Rule 119. Women who are deprived of their liberty must be held in quarters separate from those of men, except where families are accommodated as family units, and must be under the immediate supervision of women.
State practice establishes this rule as a norm of customary international law applicable in both international and non-international armed conflicts.
The Third and Fourth Geneva Conventions require that women who are deprived of their liberty be accommodated in separate quarters from those of men.[1] They also require women deprived of their liberty to be under the immediate supervision of women.[2] This rule is set forth in Article 75 of Additional Protocol I as a fundamental guarantee applicable to all women deprived of their liberty for reasons related to the armed conflict.[3]
Many military manuals specify that female detainees must be accommodated in separate quarters from those of men.[4] Sweden’s IHL Manual, in particular, identifies Article 75 of Additional Protocol I as a codification of customary international law.[5] The legislation of several States requires that female and male detainees be housed separately.[6]
Additional Protocol II provides that, “except when men and women of a family are accommodated together, women shall be held in quarters separated from those of men and shall be under the immediate supervision of women”.[7] Separate accommodation for male and female detainees is required by other instruments pertaining also to non-international armed conflicts.[8]
This rule is contained in several military manuals which are applicable in or have been applied in non-international armed conflicts.[9] The legislation of several States and other regulations require that female and male detainees be housed separately.[10]
The practice collected in respect of this rule is supported by the requirement to take the specific needs of women affected by armed conflict into account (see Rule 134), and in particular to prevent women becoming victims of sexual violence (see Rule 93). In fact, the purpose of this rule is to implement the specific protection accorded to women. The rule that members of the same family must be housed together is supported by the requirement to respect family life (see Rule 105).
No official contrary practice was found with respect to either international or non-international armed conflicts. It is the ICRC's experience that separation of men and women in detention generally occurs. If sometimes only minimal separation is provided, this is not because of a lack of acceptance of this rule but rather a result of limited resources available to the detaining authorities. Additional Protocol II, in particular, provides that this rule must be respected by those who are responsible for the internment or detention “within the limits of their capabilities”.[11]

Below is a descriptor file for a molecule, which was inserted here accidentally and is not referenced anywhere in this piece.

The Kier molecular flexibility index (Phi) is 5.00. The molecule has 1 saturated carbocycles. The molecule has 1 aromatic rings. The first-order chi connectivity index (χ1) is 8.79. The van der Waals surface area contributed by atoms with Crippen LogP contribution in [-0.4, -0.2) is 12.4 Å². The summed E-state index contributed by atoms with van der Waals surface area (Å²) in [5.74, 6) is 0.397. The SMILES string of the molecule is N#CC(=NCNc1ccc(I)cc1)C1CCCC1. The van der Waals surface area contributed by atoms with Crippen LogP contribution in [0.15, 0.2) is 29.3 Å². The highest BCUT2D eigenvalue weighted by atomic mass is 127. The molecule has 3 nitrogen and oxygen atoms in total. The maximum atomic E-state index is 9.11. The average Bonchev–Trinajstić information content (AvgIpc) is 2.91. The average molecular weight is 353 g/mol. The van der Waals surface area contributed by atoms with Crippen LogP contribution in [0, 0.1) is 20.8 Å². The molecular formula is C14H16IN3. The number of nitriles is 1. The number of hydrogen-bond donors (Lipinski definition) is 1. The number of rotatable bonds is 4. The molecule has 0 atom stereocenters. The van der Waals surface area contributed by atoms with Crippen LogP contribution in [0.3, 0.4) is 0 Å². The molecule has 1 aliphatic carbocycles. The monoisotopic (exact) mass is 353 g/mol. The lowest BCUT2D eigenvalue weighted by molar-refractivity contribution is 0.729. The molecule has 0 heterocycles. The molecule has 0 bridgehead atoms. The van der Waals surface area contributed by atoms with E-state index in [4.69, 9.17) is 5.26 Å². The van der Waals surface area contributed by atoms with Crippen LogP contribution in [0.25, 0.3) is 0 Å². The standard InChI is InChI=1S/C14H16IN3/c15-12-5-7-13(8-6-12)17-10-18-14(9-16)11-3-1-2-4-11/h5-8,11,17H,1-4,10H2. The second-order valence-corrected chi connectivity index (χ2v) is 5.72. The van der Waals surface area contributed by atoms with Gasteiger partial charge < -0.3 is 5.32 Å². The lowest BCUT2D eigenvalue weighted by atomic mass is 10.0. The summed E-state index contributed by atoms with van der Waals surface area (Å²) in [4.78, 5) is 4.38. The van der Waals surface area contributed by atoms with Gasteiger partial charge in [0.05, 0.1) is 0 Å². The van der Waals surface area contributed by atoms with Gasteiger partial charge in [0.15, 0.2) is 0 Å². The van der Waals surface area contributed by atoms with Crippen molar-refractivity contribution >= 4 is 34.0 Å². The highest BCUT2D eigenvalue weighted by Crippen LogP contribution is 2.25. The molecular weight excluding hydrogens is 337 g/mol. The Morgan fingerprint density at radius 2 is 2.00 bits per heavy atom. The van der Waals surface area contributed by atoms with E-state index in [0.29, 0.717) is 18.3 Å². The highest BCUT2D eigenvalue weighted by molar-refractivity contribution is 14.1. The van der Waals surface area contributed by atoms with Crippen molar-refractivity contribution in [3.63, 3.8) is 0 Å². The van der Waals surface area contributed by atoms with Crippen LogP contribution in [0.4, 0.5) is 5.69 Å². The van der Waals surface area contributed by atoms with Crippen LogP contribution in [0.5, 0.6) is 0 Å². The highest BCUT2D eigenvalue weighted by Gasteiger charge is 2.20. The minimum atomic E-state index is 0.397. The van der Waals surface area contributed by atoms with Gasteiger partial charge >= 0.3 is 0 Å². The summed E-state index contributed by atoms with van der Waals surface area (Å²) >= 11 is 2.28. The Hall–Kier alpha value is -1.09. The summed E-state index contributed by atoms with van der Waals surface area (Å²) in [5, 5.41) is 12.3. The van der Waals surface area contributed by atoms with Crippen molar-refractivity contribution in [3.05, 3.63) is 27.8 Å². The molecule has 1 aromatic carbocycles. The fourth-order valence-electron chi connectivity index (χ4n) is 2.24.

[1] Third Geneva Convention, Article 25, fourth paragraph (cited in Vol. II, Ch. 37, § 99), Article 29, second paragraph (ibid., § 99), Article 97, fourth paragraph (ibid., § 100 ) and Article 108, second paragraph (ibid., § 100); Fourth Geneva Convention, Article 76, fourth paragraph (ibid., § 101), Article 82, third paragraph (ibid., § 102), Article 85, fourth paragraph (ibid., § 103) and Article 124, third paragraph (ibid., § 104).
[2] Third Geneva Convention, Article 97, fourth paragraph (ibid., § 100 ) and Article 108, second paragraph (ibid., § 100); Fourth Geneva Convention, Article 76, fourth paragraph (ibid., § 101) and Article 124, third paragraph (ibid., § 104).
[3] Additional Protocol I, Article 75(5) (adopted by consensus) (ibid., § 105).
[4] See, e.g., the military manuals of Argentina (ibid., § 112), Australia (ibid., § 113), Cameroon (ibid., § 114), Canada (ibid., § 115), Italy (ibid., § 116), Netherlands (ibid., § 117), New Zealand (ibid., § 118), Senegal (ibid., § 119), Spain (ibid., § 120), Sweden (ibid., § 121), Switzerland (ibid., § 122), United Kingdom (ibid., § 123), and United States (ibid., §§ 124–125).
[5] Sweden, IHL Manual (ibid., § 121).
[6] See, e.g., the legislation of Bangladesh (ibid., § 127), Ireland (ibid., § 128), Norway (ibid., § 129), Pakistan (ibid., § 130) and Rwanda (ibid., § 131); see also the draft legislation of Argentina (ibid., § 126).
[7] Additional Protocol II, Article 5(2)(a) (adopted by consensus) (ibid., § 106).
[8] See, e.g., Memorandum of Understanding on the Application of International Humanitarian Law between Croatia and the Socialist Federal Republic of Yugoslavia, § 4 (ibid., § 109); Agreement on the Application of International Humanitarian Law between the Parties to the Conflict in Bosnia and Herzegovina, § 2.3 (ibid., § 110); UN Secretary-General’s Bulletin, Section 8(e) (ibid., § 111).
[9] See, e.g., the military manuals of Argentina (ibid., § 112), Australia (ibid., § 113), Cameroon (ibid., § 114), Canada (ibid., § 115), Italy (ibid., § 116), Netherlands (ibid., § 117), New Zealand (ibid., § 118), Senegal (ibid., § 119) and Spain (ibid., § 120).
[10] See, e.g., the legislation of Pakistan (ibid., § 130) and Rwanda (ibid., § 131) and the practice of India (ibid., §§ 133–134) and Malaysia (ibid., § 136).
[11] Additional Protocol II, Article 5(2) (chapeau).